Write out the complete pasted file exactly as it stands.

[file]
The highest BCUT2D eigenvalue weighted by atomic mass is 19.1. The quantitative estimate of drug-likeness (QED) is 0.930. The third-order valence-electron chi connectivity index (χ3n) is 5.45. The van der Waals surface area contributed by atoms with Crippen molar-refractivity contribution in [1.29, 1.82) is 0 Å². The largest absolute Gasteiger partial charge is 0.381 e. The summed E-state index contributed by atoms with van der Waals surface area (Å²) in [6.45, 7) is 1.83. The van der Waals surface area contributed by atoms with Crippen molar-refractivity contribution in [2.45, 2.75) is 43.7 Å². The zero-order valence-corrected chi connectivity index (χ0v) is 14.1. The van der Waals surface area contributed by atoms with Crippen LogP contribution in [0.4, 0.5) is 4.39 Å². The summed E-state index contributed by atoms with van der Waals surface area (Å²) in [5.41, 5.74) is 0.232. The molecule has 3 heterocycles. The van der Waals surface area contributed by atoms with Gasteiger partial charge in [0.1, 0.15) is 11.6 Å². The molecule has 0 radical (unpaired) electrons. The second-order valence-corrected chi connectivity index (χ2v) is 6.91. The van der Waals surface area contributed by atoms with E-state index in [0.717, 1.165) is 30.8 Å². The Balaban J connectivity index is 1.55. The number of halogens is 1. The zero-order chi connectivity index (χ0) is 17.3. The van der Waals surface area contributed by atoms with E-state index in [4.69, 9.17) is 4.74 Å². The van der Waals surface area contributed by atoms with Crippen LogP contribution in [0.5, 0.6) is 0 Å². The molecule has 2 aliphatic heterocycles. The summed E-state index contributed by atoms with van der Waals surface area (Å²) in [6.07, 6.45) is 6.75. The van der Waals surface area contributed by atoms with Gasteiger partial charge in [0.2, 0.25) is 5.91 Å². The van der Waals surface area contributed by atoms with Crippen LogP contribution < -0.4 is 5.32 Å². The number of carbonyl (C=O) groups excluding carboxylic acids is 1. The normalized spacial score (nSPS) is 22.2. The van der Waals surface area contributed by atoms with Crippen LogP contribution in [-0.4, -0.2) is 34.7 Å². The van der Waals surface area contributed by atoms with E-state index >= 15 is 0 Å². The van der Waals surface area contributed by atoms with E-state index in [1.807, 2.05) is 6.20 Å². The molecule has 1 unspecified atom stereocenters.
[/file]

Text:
The highest BCUT2D eigenvalue weighted by atomic mass is 19.1. The quantitative estimate of drug-likeness (QED) is 0.930. The third-order valence-electron chi connectivity index (χ3n) is 5.45. The van der Waals surface area contributed by atoms with Crippen molar-refractivity contribution in [1.29, 1.82) is 0 Å². The largest absolute Gasteiger partial charge is 0.381 e. The summed E-state index contributed by atoms with van der Waals surface area (Å²) in [6.45, 7) is 1.83. The van der Waals surface area contributed by atoms with Crippen molar-refractivity contribution in [2.45, 2.75) is 43.7 Å². The zero-order valence-corrected chi connectivity index (χ0v) is 14.1. The van der Waals surface area contributed by atoms with Crippen LogP contribution in [0.4, 0.5) is 4.39 Å². The summed E-state index contributed by atoms with van der Waals surface area (Å²) in [5.41, 5.74) is 0.232. The molecule has 3 heterocycles. The van der Waals surface area contributed by atoms with Gasteiger partial charge in [0.1, 0.15) is 11.6 Å². The molecule has 0 radical (unpaired) electrons. The second-order valence-corrected chi connectivity index (χ2v) is 6.91. The van der Waals surface area contributed by atoms with E-state index in [0.717, 1.165) is 30.8 Å². The Balaban J connectivity index is 1.55. The number of halogens is 1. The zero-order chi connectivity index (χ0) is 17.3. The van der Waals surface area contributed by atoms with E-state index in [4.69, 9.17) is 4.74 Å². The van der Waals surface area contributed by atoms with Crippen LogP contribution in [0.5, 0.6) is 0 Å². The molecule has 2 aliphatic heterocycles. The summed E-state index contributed by atoms with van der Waals surface area (Å²) in [6.07, 6.45) is 6.75. The van der Waals surface area contributed by atoms with Gasteiger partial charge in [0.2, 0.25) is 5.91 Å². The van der Waals surface area contributed by atoms with Crippen LogP contribution < -0.4 is 5.32 Å². The number of carbonyl (C=O) groups excluding carboxylic acids is 1. The normalized spacial score (nSPS) is 22.2. The van der Waals surface area contributed by atoms with Crippen LogP contribution in [-0.4, -0.2) is 34.7 Å². The van der Waals surface area contributed by atoms with E-state index >= 15 is 0 Å². The van der Waals surface area contributed by atoms with E-state index in [1.807, 2.05) is 6.20 Å². The molecule has 1 unspecified atom stereocenters.